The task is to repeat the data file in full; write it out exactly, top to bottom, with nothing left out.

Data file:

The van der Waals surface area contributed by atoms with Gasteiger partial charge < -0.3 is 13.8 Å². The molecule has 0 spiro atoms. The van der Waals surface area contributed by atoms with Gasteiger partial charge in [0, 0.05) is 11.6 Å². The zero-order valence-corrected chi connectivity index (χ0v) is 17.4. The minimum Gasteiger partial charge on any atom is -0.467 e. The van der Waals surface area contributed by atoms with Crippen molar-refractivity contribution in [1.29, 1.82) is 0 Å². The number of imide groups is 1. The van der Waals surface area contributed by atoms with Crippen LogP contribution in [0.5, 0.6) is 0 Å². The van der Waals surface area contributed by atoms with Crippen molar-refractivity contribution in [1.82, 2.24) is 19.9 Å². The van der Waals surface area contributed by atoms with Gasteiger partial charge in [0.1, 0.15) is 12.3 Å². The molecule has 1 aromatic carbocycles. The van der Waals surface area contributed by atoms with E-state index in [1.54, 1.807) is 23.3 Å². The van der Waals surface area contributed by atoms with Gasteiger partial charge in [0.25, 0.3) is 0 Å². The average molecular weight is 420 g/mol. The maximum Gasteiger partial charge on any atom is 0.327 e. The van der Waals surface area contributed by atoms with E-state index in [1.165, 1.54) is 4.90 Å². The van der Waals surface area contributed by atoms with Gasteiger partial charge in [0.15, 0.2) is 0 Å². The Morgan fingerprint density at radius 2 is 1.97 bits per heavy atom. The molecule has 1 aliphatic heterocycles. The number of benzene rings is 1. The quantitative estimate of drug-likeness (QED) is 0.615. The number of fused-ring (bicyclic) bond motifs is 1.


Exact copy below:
The van der Waals surface area contributed by atoms with Gasteiger partial charge < -0.3 is 13.8 Å². The molecule has 0 spiro atoms. The van der Waals surface area contributed by atoms with Gasteiger partial charge in [0, 0.05) is 11.6 Å². The zero-order valence-corrected chi connectivity index (χ0v) is 17.4. The minimum Gasteiger partial charge on any atom is -0.467 e. The van der Waals surface area contributed by atoms with Crippen molar-refractivity contribution in [1.29, 1.82) is 0 Å². The number of imide groups is 1. The van der Waals surface area contributed by atoms with Crippen LogP contribution in [0.5, 0.6) is 0 Å². The van der Waals surface area contributed by atoms with Crippen molar-refractivity contribution in [1.82, 2.24) is 19.9 Å². The van der Waals surface area contributed by atoms with Gasteiger partial charge in [0.1, 0.15) is 12.3 Å². The molecule has 1 aromatic carbocycles. The van der Waals surface area contributed by atoms with E-state index in [1.54, 1.807) is 23.3 Å². The van der Waals surface area contributed by atoms with Gasteiger partial charge in [0.25, 0.3) is 0 Å². The average molecular weight is 420 g/mol. The maximum Gasteiger partial charge on any atom is 0.327 e. The van der Waals surface area contributed by atoms with E-state index in [1.165, 1.54) is 4.90 Å². The van der Waals surface area contributed by atoms with Gasteiger partial charge in [0.15, 0.2) is 0 Å². The Morgan fingerprint density at radius 2 is 1.97 bits per heavy atom. The molecule has 1 aliphatic heterocycles. The number of benzene rings is 1. The quantitative estimate of drug-likeness (QED) is 0.615. The number of fused-ring (bicyclic) bond motifs is 1.